I guess all those chemo treatments and medications was not my main focus.  My main focus was "surviving". All the other stuff was just "stuff" and thought of just being part of the process.  Something that is considered normal when battling cancer.  I wasn't really focusing on how much stress my body was and still is being put through.  I have been beating myself up "internally" because I haven't been able to bounce back like I did before, and now, I'm understanding the reason "why".

When experiencing something like this, cancer and transplant, there are so many things to process and cope with.  Upon diagnosis of cancer your in the moment of survival.  Your listening to what all needs to be done and what works best and what doesn't.  With my form of cancer, I didn't have the ability to think too long on what avenue was the best.  I was working against time which I had very little of.  Decisions were made within minutes or hours because that was all I had.  Afterwards, during remission, it still was about survival and limiting my contact with the public with thoughts of "germaphobia" which are still present today.  Your conditioned, especially with my form of cancer, to be aware of germs and limit your exposure to the public.  Your conditioned to be wary and limit yourself from all that public contact.  It consumes your mind and thoughts, even when in remission. Even now, knowing I'm two years post-transplant, and my doctor saying I can live life more normally, it doesn't stop all those precautions that we (my family) were conditioned to do during my treatments.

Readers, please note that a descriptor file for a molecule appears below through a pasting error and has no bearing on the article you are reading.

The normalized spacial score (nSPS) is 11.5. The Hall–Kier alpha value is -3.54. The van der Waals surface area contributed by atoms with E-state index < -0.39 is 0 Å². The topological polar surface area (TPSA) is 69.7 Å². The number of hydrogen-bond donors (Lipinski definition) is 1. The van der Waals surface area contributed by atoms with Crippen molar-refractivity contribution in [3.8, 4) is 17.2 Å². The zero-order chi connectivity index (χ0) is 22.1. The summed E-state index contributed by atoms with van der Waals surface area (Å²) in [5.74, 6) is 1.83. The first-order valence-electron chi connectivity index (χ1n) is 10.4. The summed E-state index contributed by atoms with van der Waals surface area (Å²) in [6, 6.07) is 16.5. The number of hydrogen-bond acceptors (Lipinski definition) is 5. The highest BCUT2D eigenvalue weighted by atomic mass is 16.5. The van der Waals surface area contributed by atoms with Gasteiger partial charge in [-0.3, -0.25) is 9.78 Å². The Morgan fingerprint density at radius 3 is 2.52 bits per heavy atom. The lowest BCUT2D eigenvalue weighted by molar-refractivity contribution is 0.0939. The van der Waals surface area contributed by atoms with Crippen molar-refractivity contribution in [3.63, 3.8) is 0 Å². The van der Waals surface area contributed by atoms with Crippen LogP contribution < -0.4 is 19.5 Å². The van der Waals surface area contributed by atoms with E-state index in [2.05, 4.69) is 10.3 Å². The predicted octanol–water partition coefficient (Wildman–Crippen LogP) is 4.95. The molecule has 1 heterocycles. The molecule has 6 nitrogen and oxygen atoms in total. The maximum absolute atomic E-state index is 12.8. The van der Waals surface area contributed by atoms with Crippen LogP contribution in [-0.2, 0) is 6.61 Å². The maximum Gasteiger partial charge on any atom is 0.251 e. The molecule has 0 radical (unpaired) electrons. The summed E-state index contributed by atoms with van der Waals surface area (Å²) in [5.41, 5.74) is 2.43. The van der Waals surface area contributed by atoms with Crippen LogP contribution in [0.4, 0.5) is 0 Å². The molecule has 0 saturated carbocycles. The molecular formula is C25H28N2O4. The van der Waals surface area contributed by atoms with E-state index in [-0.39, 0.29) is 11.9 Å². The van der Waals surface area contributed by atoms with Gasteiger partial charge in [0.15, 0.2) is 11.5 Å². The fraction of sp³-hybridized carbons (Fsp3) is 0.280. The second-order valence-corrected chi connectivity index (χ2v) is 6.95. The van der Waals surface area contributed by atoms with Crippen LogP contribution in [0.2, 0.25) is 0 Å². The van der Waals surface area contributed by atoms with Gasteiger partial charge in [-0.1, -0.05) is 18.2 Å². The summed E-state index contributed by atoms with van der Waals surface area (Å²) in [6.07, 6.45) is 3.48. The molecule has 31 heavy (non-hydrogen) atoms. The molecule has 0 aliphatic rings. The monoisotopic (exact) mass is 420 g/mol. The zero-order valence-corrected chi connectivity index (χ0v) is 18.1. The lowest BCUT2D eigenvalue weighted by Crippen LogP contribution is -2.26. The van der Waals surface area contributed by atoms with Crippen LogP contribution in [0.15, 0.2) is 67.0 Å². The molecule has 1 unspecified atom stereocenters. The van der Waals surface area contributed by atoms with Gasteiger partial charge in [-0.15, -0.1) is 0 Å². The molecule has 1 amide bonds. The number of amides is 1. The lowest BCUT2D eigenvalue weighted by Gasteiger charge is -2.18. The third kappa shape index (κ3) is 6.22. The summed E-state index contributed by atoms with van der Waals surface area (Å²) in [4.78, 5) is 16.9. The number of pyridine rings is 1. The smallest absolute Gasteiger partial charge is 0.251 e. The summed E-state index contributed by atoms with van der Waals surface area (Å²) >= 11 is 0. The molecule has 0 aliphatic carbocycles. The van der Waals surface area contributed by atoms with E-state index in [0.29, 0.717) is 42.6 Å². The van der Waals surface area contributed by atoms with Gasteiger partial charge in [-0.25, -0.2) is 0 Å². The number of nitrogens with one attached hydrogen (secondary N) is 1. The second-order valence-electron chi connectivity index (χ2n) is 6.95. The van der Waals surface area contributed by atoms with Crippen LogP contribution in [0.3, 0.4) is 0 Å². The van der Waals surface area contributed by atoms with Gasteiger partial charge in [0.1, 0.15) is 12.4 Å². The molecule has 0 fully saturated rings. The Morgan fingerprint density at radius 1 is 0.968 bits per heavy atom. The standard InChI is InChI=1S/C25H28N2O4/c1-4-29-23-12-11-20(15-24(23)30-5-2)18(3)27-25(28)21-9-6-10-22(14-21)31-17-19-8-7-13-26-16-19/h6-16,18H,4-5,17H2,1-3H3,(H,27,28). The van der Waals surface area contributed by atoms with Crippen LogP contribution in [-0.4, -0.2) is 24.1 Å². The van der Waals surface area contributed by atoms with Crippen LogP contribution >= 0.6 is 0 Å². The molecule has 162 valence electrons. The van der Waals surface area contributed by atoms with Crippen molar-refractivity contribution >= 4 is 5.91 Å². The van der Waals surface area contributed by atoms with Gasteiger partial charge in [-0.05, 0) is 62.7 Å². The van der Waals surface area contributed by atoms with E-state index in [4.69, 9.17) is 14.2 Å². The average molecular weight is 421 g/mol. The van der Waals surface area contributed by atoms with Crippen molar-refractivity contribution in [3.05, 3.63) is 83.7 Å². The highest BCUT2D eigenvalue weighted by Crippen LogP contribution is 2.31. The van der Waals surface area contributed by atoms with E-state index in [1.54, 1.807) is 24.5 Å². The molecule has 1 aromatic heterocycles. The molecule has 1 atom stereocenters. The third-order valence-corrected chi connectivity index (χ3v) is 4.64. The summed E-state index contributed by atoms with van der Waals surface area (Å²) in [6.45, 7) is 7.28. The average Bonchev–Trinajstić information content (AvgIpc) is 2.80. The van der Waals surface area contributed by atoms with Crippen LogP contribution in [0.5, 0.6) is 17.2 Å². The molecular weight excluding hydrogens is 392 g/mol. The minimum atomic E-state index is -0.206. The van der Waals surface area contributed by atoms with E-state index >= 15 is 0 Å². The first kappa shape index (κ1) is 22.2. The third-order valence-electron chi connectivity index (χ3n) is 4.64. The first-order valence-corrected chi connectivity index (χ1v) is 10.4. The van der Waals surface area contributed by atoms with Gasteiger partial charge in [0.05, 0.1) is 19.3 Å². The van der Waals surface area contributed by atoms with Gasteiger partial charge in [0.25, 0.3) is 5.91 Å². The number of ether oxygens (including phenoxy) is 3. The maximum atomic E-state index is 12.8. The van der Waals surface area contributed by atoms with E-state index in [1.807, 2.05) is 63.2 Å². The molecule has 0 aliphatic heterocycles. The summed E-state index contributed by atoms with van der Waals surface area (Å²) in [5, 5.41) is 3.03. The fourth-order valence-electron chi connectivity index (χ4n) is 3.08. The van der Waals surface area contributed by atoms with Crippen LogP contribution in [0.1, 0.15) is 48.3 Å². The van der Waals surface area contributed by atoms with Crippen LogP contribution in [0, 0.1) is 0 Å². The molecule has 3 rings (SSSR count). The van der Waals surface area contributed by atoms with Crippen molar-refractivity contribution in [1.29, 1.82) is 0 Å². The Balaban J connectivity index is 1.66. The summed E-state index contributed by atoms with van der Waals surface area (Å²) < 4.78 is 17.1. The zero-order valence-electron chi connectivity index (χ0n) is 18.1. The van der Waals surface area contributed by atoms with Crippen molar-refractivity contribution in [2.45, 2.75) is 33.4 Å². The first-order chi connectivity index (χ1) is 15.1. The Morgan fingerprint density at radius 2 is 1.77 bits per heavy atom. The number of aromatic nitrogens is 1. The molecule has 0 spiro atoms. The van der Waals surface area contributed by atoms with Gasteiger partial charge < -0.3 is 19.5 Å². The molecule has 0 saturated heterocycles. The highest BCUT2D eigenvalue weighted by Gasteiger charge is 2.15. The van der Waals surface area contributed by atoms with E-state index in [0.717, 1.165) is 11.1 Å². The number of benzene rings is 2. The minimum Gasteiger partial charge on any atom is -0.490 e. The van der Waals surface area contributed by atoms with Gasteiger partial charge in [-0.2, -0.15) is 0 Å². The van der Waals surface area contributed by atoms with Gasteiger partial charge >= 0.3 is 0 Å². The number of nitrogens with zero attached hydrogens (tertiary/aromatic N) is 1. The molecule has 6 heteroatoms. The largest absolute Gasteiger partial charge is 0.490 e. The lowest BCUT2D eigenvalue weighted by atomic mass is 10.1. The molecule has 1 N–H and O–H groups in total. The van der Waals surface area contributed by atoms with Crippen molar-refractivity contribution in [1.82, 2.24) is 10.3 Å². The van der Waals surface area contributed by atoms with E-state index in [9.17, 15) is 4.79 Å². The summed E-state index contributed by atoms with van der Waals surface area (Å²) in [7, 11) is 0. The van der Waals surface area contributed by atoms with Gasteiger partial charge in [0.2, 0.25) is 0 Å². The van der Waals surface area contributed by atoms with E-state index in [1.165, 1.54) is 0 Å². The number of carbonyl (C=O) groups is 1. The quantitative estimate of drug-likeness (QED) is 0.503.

So with all of these thoughts during treatment and the thoughts that occur after transplant dealing with all the external and internal changes, I wasn't thinking about what and how much my body has been through and the toll it has taken.